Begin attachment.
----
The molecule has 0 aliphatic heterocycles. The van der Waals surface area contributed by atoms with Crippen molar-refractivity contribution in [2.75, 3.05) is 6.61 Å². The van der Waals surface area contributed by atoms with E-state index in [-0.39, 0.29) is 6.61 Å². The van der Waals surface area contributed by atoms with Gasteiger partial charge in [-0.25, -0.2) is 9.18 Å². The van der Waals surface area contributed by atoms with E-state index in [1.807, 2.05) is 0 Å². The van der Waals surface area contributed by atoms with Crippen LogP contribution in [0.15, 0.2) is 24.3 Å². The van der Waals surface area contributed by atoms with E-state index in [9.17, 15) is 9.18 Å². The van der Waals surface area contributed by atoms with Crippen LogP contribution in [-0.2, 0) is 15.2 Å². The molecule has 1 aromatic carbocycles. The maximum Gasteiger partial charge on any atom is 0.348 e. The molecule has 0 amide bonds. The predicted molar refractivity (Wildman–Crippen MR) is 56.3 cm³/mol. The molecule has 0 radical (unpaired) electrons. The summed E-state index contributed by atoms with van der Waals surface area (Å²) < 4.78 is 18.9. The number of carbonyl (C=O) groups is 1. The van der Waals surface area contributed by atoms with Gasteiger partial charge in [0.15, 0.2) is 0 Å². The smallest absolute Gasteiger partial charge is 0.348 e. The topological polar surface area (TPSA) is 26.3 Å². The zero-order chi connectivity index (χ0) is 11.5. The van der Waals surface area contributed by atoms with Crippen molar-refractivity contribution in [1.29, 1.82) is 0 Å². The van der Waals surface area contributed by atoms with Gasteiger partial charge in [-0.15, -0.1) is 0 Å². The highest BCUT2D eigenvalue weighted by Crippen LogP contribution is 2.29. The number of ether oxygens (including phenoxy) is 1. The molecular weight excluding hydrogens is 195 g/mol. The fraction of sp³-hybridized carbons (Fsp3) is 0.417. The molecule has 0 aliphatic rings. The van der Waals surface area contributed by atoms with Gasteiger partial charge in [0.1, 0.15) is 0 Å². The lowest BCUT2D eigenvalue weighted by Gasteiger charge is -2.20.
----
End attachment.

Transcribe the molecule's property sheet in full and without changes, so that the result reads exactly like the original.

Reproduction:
The molecule has 0 aliphatic heterocycles. The van der Waals surface area contributed by atoms with Crippen molar-refractivity contribution in [2.75, 3.05) is 6.61 Å². The van der Waals surface area contributed by atoms with E-state index in [-0.39, 0.29) is 6.61 Å². The van der Waals surface area contributed by atoms with Gasteiger partial charge in [-0.25, -0.2) is 9.18 Å². The van der Waals surface area contributed by atoms with E-state index in [1.807, 2.05) is 0 Å². The van der Waals surface area contributed by atoms with Crippen LogP contribution in [0.15, 0.2) is 24.3 Å². The van der Waals surface area contributed by atoms with E-state index in [9.17, 15) is 9.18 Å². The van der Waals surface area contributed by atoms with Crippen LogP contribution in [-0.2, 0) is 15.2 Å². The molecule has 1 aromatic carbocycles. The maximum Gasteiger partial charge on any atom is 0.348 e. The molecule has 0 amide bonds. The predicted molar refractivity (Wildman–Crippen MR) is 56.3 cm³/mol. The molecule has 0 radical (unpaired) electrons. The summed E-state index contributed by atoms with van der Waals surface area (Å²) < 4.78 is 18.9. The number of carbonyl (C=O) groups is 1. The van der Waals surface area contributed by atoms with Gasteiger partial charge in [0.15, 0.2) is 0 Å². The smallest absolute Gasteiger partial charge is 0.348 e. The topological polar surface area (TPSA) is 26.3 Å². The zero-order chi connectivity index (χ0) is 11.5. The van der Waals surface area contributed by atoms with Crippen molar-refractivity contribution in [1.29, 1.82) is 0 Å². The van der Waals surface area contributed by atoms with Gasteiger partial charge in [-0.15, -0.1) is 0 Å². The highest BCUT2D eigenvalue weighted by Crippen LogP contribution is 2.29. The number of ether oxygens (including phenoxy) is 1. The molecular weight excluding hydrogens is 195 g/mol. The fraction of sp³-hybridized carbons (Fsp3) is 0.417. The molecule has 0 aliphatic rings. The van der Waals surface area contributed by atoms with Gasteiger partial charge in [0.1, 0.15) is 0 Å². The lowest BCUT2D eigenvalue weighted by Gasteiger charge is -2.20.